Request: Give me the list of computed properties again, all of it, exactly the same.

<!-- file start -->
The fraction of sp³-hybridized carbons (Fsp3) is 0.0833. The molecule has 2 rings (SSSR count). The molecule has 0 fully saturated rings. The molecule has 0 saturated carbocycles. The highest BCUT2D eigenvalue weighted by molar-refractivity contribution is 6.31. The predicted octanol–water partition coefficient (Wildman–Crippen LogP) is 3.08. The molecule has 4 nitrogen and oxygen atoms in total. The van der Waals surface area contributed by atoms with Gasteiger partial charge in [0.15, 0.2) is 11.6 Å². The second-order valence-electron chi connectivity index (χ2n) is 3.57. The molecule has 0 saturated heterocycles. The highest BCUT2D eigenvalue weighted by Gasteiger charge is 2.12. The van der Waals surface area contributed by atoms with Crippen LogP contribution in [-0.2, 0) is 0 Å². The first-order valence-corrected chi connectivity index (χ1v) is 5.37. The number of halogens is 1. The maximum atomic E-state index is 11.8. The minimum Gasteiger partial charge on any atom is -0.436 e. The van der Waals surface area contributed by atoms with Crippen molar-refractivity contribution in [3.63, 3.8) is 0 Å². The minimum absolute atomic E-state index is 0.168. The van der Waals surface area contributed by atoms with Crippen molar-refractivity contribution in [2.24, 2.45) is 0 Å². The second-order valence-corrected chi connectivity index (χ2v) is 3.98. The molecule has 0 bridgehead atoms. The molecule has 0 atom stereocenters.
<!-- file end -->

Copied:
The fraction of sp³-hybridized carbons (Fsp3) is 0.0833. The molecule has 2 rings (SSSR count). The molecule has 0 fully saturated rings. The molecule has 0 saturated carbocycles. The highest BCUT2D eigenvalue weighted by molar-refractivity contribution is 6.31. The predicted octanol–water partition coefficient (Wildman–Crippen LogP) is 3.08. The molecule has 4 nitrogen and oxygen atoms in total. The van der Waals surface area contributed by atoms with Gasteiger partial charge in [0.15, 0.2) is 11.6 Å². The second-order valence-electron chi connectivity index (χ2n) is 3.57. The molecule has 0 saturated heterocycles. The highest BCUT2D eigenvalue weighted by Gasteiger charge is 2.12. The van der Waals surface area contributed by atoms with Crippen LogP contribution in [-0.2, 0) is 0 Å². The first-order valence-corrected chi connectivity index (χ1v) is 5.37. The number of halogens is 1. The maximum atomic E-state index is 11.8. The minimum Gasteiger partial charge on any atom is -0.436 e. The van der Waals surface area contributed by atoms with Crippen molar-refractivity contribution in [3.63, 3.8) is 0 Å². The minimum absolute atomic E-state index is 0.168. The van der Waals surface area contributed by atoms with Crippen molar-refractivity contribution in [2.24, 2.45) is 0 Å². The second-order valence-corrected chi connectivity index (χ2v) is 3.98. The molecule has 0 bridgehead atoms. The molecule has 0 atom stereocenters.